How to utilize memory/performance when processing a large data set of time series data ?

Size : ~3.2G

Lines : ~54 million

First few line of dataset

{:ts 20200601040025269 :bid 107.526000 :ask 107.529000}
{:ts 20200601040025370 :bid 107.525000 :ask 107.529000}
{:ts 20200601040026421 :bid 107.525000 :ask 107.528000}
{:ts 20200601040026724 :bid 107.524000 :ask 107.528000}
{:ts 20200601040027424 :bid 107.524000 :ask 107.528000}
{:ts 20200601040033535 :bid 107.524000 :ask 107.527000}
{:ts 20200601040034230 :bid 107.523000 :ask 107.526000}

Helper functions

(defn lines [n filename]
  (with-open [rdr (io/reader filename)]
    (doall (take n (line-seq rdr)))))

(def dataset (into [] (lines 2000 "./data/rawdata.map")))

For best performance, I should retrieve data into memory as much as possible. However, my notebook has 16GB only, when I retrieve more data into memory, CPU/memory is almost 95% utilized.

  1. Can I do a better memory management with large dataset in Clojure?
  2. Can I reserve a memory buffer to store data set?
  3. Because this is time series data in small memory environment. When first batch of data processed, the next batch can be retrieved by line-seq.
  4. Please suggest what data structure is used to implement this function?

Please feel free to comment.


  • Have you considered using a data processing library such as tech.ml.dataset ? – Steffan Westcott May 4 at 10:15
  • @SteffanWestcott, tech.ml.dataset is great and there is a lot of features. In my case, we are implementing a small project and want to maintain a self-containing codebase. Thanks for your comment. – madeinQuant May 4 at 10:34
  • 1
    Obviously, you will need to work in chunks of data in some fashion. You are already using a lazy sequence (via line-seq). Beyond that, you will need to add more details of the intended processing of the data. – Alan Thompson May 4 at 13:50
  • @AlanThompson, Thanks for your comment. We want to minimize the disk i/o, in order to maximize the performance. – madeinQuant May 4 at 16:09
  • 3
    This question is both over- and under-specified. Nobody can advise you on how to read a file with no idea of how you plan to use the data you got. Do you need random access? Will you access each item only once? And so on. Alan Thompson's advice is the obvious approach. You reject it to "minimize disk i/o", but it doesn't do any more i/o than any other approach. Such constraints over-specify the question. – amalloy May 4 at 18:18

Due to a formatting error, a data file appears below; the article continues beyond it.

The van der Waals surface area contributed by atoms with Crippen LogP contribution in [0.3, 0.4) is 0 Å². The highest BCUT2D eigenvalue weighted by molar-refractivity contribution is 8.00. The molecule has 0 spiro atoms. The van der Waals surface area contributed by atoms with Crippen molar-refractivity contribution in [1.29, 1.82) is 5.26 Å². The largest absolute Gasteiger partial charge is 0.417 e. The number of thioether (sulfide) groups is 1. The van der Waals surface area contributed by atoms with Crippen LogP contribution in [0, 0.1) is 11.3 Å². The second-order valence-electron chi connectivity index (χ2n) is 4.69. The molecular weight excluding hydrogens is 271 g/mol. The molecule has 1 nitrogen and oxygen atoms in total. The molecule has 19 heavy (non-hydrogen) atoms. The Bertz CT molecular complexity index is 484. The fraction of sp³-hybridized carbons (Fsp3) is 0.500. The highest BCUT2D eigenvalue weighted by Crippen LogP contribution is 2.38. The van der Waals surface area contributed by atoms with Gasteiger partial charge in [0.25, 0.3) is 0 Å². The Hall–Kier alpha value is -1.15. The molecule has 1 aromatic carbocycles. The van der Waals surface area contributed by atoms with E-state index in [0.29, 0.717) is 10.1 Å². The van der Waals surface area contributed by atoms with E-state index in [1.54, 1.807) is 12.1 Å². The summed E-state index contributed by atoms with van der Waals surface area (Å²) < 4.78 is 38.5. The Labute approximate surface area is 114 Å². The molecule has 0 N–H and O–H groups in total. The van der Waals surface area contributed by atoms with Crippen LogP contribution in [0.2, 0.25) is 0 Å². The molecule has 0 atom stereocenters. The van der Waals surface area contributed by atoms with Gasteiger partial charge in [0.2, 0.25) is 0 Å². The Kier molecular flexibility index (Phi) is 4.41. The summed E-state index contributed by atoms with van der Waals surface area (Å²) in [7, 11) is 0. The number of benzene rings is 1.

Because the dataset consists of only 54000000 lines, you can fit this dataset into memory if you pack the data together in memory. Assuming this is what you want to do, e.g. for the sake of convenience of random access, here is one approach.

The reason why you are not able to fit it into memory is likely the overhead of all the objects used to represent each record read from the file. But if you flatten out the values into, for example, a byte buffer, the amount of space needed to store those values is not that great. You could represent the timestamp simply as one byte per digit, and the amounts using some fixed-point representation. Here is a quick and dirty solution.

(def fixed-pt-factor 1000)
(def record-size (+ 17 4 4))
(def max-count 54000000)

(defn put-amount [dst amount]
  (let [x (* fixed-pt-factor amount)]
    (.putInt dst (int x))))

(defn push-record [dst m]
  ;; Timestamp (convert to string and push char by char)
  (doseq [c (str (:ts m))]
    (.put dst (byte c)))
  (put-amount dst (:bid m))
  (put-amount dst (:ask m))

(defn get-amount [src pos]
  (/ (BigDecimal. (.getInt src pos))

(defn record-count [dataset]
  (quot (.position dataset) record-size))

(defn nth-record [dataset n]
  (let [offset (* n record-size)]
    {:ts (edn/read-string (apply str (map #(->> % (+ offset) (.get dataset) char) (range 17))))
     :bid (get-amount dataset (+ offset 17))
     :ask (get-amount dataset (+ offset 17 4))}))

(defn load-dataset [filename]
  (let [result (ByteBuffer/allocate (* record-size max-count))]
    (with-open [rdr (io/reader filename)]
      (transduce (map edn/read-string) (completing push-record) result (line-seq rdr)))

You can then use load-dataset to load the dataset, record-count to get the number of records, and nth-record to get the nth record:

(def dataset (load-dataset filename))

(record-count dataset)
;; => 7

(nth-record dataset 2)
;; => {:ts 20200601040026421, :bid 107.525M, :ask 107.528M}

Exactly how you choose to represent the values in the byte buffer is up to you, I did not optimize it particularly. The loaded dataset in this example will only require about 54000000*25 bytes = 1.35 GB which will fit in memory (you may have to tweak some flag of the JVM though...).

In case you need to load larger files than this, you may consider putting the data into a memory-mapped file instead of an in-memory byte buffer.


Use deftype to create a type with a long ts and doubles for bid ask. If you parse your line strings into instances of this type you will find that a 54 million row dataset should fit in memory easily. 24 bytes of data, plus 8 bytes of object header, plus ~8 bytes of reference in the array makes 40 bytes / record. Around 2G heap.

More exotic solutions (primitive arrays for a column store, or flyweights to access packed byte buffers) are possible but unneeded for your stated problem parameters.

Example code to follow, I only have my phone to hand.


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